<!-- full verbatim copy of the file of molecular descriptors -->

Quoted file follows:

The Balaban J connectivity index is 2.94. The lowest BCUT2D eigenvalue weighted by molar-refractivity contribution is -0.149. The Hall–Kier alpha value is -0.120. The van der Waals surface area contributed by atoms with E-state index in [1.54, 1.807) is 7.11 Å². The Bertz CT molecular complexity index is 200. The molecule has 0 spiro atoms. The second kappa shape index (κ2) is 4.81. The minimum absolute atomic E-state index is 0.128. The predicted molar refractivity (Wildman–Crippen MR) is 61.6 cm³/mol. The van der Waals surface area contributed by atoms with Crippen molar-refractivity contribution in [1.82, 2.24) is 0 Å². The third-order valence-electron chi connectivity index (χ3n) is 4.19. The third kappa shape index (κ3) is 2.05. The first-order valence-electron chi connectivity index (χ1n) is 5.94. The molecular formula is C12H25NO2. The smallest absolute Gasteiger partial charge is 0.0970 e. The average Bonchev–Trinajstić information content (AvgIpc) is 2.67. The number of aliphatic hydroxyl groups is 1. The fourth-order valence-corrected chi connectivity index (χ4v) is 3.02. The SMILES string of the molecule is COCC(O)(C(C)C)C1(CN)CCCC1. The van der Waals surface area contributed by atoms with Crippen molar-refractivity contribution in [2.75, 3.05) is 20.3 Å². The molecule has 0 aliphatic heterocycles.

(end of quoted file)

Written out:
The Balaban J connectivity index is 2.94. The lowest BCUT2D eigenvalue weighted by molar-refractivity contribution is -0.149. The Hall–Kier alpha value is -0.120. The van der Waals surface area contributed by atoms with E-state index in [1.54, 1.807) is 7.11 Å². The Bertz CT molecular complexity index is 200. The molecule has 0 spiro atoms. The second kappa shape index (κ2) is 4.81. The minimum absolute atomic E-state index is 0.128. The predicted molar refractivity (Wildman–Crippen MR) is 61.6 cm³/mol. The van der Waals surface area contributed by atoms with Crippen molar-refractivity contribution in [1.82, 2.24) is 0 Å². The third-order valence-electron chi connectivity index (χ3n) is 4.19. The third kappa shape index (κ3) is 2.05. The first-order valence-electron chi connectivity index (χ1n) is 5.94. The molecular formula is C12H25NO2. The smallest absolute Gasteiger partial charge is 0.0970 e. The average Bonchev–Trinajstić information content (AvgIpc) is 2.67. The number of aliphatic hydroxyl groups is 1. The fourth-order valence-corrected chi connectivity index (χ4v) is 3.02. The SMILES string of the molecule is COCC(O)(C(C)C)C1(CN)CCCC1. The van der Waals surface area contributed by atoms with Crippen molar-refractivity contribution in [2.75, 3.05) is 20.3 Å². The molecule has 0 aliphatic heterocycles.